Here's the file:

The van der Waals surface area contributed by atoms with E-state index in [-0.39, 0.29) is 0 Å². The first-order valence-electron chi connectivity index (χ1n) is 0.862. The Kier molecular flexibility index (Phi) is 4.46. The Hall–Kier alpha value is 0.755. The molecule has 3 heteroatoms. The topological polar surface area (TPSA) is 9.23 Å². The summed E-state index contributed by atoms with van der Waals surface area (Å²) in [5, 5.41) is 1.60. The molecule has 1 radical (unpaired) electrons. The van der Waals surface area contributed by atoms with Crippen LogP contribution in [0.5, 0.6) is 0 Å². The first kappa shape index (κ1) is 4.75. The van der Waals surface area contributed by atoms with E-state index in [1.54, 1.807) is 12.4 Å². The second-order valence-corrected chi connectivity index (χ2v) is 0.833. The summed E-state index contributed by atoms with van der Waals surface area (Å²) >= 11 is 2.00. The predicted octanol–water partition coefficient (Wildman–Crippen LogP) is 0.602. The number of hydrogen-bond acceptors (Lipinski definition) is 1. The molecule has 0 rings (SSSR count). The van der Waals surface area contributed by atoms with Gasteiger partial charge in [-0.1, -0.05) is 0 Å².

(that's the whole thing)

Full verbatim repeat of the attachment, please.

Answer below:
The van der Waals surface area contributed by atoms with E-state index in [-0.39, 0.29) is 0 Å². The first-order valence-electron chi connectivity index (χ1n) is 0.862. The Kier molecular flexibility index (Phi) is 4.46. The Hall–Kier alpha value is 0.755. The molecule has 3 heteroatoms. The topological polar surface area (TPSA) is 9.23 Å². The summed E-state index contributed by atoms with van der Waals surface area (Å²) in [5, 5.41) is 1.60. The molecule has 1 radical (unpaired) electrons. The van der Waals surface area contributed by atoms with Crippen LogP contribution in [0.5, 0.6) is 0 Å². The first kappa shape index (κ1) is 4.75. The van der Waals surface area contributed by atoms with E-state index in [1.54, 1.807) is 12.4 Å². The second-order valence-corrected chi connectivity index (χ2v) is 0.833. The summed E-state index contributed by atoms with van der Waals surface area (Å²) >= 11 is 2.00. The predicted octanol–water partition coefficient (Wildman–Crippen LogP) is 0.602. The number of hydrogen-bond acceptors (Lipinski definition) is 1. The molecule has 0 rings (SSSR count). The van der Waals surface area contributed by atoms with Gasteiger partial charge in [-0.1, -0.05) is 0 Å².